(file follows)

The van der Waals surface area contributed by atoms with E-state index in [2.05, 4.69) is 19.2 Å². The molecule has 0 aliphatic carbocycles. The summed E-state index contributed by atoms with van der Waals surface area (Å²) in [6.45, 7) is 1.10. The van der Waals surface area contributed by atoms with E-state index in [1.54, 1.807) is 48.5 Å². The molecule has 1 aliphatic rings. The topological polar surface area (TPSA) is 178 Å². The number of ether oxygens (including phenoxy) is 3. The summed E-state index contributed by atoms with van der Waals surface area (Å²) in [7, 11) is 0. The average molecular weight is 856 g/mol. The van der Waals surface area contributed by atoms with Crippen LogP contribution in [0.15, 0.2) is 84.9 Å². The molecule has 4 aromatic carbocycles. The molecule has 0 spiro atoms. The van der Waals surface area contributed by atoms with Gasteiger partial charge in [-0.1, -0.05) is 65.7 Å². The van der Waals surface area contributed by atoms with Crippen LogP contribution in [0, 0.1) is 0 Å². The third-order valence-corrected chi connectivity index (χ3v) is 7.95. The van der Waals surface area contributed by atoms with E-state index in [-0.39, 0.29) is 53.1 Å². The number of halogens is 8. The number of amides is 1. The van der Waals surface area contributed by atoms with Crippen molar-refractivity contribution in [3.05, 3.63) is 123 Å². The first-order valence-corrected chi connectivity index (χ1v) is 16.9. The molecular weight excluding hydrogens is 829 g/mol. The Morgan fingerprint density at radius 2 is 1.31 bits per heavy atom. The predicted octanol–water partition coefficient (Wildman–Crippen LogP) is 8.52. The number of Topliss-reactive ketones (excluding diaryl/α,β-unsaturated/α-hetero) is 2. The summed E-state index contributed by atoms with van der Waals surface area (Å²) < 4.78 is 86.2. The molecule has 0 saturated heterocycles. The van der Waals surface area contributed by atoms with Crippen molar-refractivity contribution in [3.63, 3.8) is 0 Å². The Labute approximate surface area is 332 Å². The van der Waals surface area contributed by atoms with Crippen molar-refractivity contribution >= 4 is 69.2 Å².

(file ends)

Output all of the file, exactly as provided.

The van der Waals surface area contributed by atoms with E-state index in [2.05, 4.69) is 19.2 Å². The molecule has 0 aliphatic carbocycles. The summed E-state index contributed by atoms with van der Waals surface area (Å²) in [6.45, 7) is 1.10. The van der Waals surface area contributed by atoms with E-state index in [1.54, 1.807) is 48.5 Å². The molecule has 1 aliphatic rings. The topological polar surface area (TPSA) is 178 Å². The number of ether oxygens (including phenoxy) is 3. The summed E-state index contributed by atoms with van der Waals surface area (Å²) in [7, 11) is 0. The average molecular weight is 856 g/mol. The van der Waals surface area contributed by atoms with Crippen LogP contribution in [0.15, 0.2) is 84.9 Å². The molecule has 4 aromatic carbocycles. The molecule has 0 spiro atoms. The van der Waals surface area contributed by atoms with Gasteiger partial charge in [-0.1, -0.05) is 65.7 Å². The van der Waals surface area contributed by atoms with Crippen LogP contribution in [0, 0.1) is 0 Å². The third-order valence-corrected chi connectivity index (χ3v) is 7.95. The van der Waals surface area contributed by atoms with E-state index in [-0.39, 0.29) is 53.1 Å². The number of halogens is 8. The number of amides is 1. The van der Waals surface area contributed by atoms with Crippen molar-refractivity contribution in [3.05, 3.63) is 123 Å². The first-order valence-corrected chi connectivity index (χ1v) is 16.9. The molecular weight excluding hydrogens is 829 g/mol. The Morgan fingerprint density at radius 2 is 1.31 bits per heavy atom. The predicted octanol–water partition coefficient (Wildman–Crippen LogP) is 8.52. The number of Topliss-reactive ketones (excluding diaryl/α,β-unsaturated/α-hetero) is 2. The summed E-state index contributed by atoms with van der Waals surface area (Å²) < 4.78 is 86.2. The molecule has 0 saturated heterocycles. The van der Waals surface area contributed by atoms with Crippen molar-refractivity contribution in [3.63, 3.8) is 0 Å². The Labute approximate surface area is 332 Å². The van der Waals surface area contributed by atoms with Crippen molar-refractivity contribution >= 4 is 69.2 Å².